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15 Minutes

By Dr. Nilesh Kalyanaraman
. 2 Comment(s)

My third patient of the day came in for the first time in three years. She had lost her job during the economic meltdown of 2008, and with it her health insurance.  For the past three years she’s been going to the ER for her any urgent health care issues. Then, a few months ago, she got a new job and with it health insurance so she came back to see us.

She had a list of issues she wanted to address: high blood pressure, fatigue, joint pain and obesity. Most of my overweight patients don’t want to talk about their weight so when someone comes in and says they want to lose weight I try to focus on that as much as possible. The difficulty, if not impossibility, is how I can address diet, nutrition and exercise in 15 minutes while also addressing her other concerns.

Most of my patients have multiple issues that they want to discuss during their visit. After all, it took them a week to get in to see me and they want to get as much done as possible. The problem is that if I don’t stick close enough to our 15-minute visit time, by the end of the day I’ll be running an hour behind.

So why is the standard primary care visit 15 minutes? No patient ever thinks it’s enough time. No doctor ever thinks it’s enough time. Yet, the industry standard (trust me, we’re an industry) is the 15-minute primary care visit. I suspect it’s related to the relatively low reimbursement rates for primary care physicians. Someone, somewhere, figured out that given the reimbursement rates for primary care services, a certain number of visits a day were required, usually 22 to 24, to maintain an income in the high one-hundred thousand dollar range.  In order to see that many patients, appointment times had to be 15 minutes a piece so that schedules could be made that make sense. And thus was born the 15-minute visit.

In order to allow more time for patient visits we need to change how we compensate our primary care doctors. As it stands, current reimbursement rates allow me to make almost twice as much money for two visits of 15 minutes each than for one visit of 30 minutes. Given such an incentive structure, it’s not surprising that the 15-minute visit is so entrenched. But, in this push for quantity we lose out on quality. For my patient who I mentioned earlier, all I was able to do was go over an exercise plan with her and manage her blood pressure and the visit still took 20 minutes.

We as a society are starting to realize that the business of medicine is getting in the way of the actual practice of medicine. To address this, changes such as free preventive care visits and patient centered medical homes are being instituted around the country. The next change that needs to be made is to kill the 15-minute visit.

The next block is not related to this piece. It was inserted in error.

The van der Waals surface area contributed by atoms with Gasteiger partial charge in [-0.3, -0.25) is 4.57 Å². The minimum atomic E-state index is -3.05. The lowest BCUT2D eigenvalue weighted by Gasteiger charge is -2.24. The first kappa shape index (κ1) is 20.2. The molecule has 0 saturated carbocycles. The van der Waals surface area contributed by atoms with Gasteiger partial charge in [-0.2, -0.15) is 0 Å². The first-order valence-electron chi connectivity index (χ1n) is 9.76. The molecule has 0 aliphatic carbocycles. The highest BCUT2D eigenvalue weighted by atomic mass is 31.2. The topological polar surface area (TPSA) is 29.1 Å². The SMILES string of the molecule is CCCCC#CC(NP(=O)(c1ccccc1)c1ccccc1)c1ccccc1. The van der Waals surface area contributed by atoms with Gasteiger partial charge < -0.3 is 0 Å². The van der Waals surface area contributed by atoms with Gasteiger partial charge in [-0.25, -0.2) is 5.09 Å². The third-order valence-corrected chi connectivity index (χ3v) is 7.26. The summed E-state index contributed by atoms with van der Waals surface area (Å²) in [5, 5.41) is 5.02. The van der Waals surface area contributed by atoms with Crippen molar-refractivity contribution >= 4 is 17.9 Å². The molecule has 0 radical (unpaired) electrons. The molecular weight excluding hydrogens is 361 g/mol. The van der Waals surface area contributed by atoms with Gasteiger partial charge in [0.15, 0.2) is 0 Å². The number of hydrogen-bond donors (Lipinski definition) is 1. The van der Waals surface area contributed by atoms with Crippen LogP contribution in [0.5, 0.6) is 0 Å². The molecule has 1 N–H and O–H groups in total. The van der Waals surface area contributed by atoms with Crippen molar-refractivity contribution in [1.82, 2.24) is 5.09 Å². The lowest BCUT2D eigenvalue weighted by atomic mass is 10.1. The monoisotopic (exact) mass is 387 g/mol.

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  1. Omada Idachaba

    Excellent article. I agree. For a lot of my chronic disease patients, 15 minutes is just not enough. It takes 15 minutes for some of them to walk back to the exam room! I don't like doing an incomplete job and I don't like being behind. No benefits to either. What I do now, as I wait for the revamp of the healthcare system, is prioritize problems and chip away at them at a reasonable pace. If I can only effectively take care of one problem at this visit, so be it. I will continue to see patients on a frequent basis until we both feel that all concerns have been addressed. Is it an inconvenience to the patient? Probably. Do I have much of a choice - no. Not if I want to provide superior care.
  2. Andrew Johnstone

    One OTHER problem is that if you see Medicare or Anthem patients, you don't have the OPTION of that 30 minute visit instead of two 15 minute visits, or one 45 minute instead of three 15 minute ones. You WILL be 'audited', if you dare try coding 99215's, even though they lose you money vs. three 99213's (which fragments care, wastes patient's time, takes employees off work, means multiple co-pays costs the patient more money, and - even costs the insurance companies more money). I put 'audit' in quotes because the process involves a one-sided even where the insurer can simply change the rules and/or interpret them as they wish, so you simply cannot win despite 'thorough' documentation.

    Every day at the end of the day I have to go through all my charts for the day, pull out the Anthem/Medicare ones, and down-code the visits. Of course to me, this seems like fraud, which it would be if I did it to make ME more money, but I guess lying about what we do vs. bill for is not fraud if it's the government's pet Medicare-carrier making the extra money.

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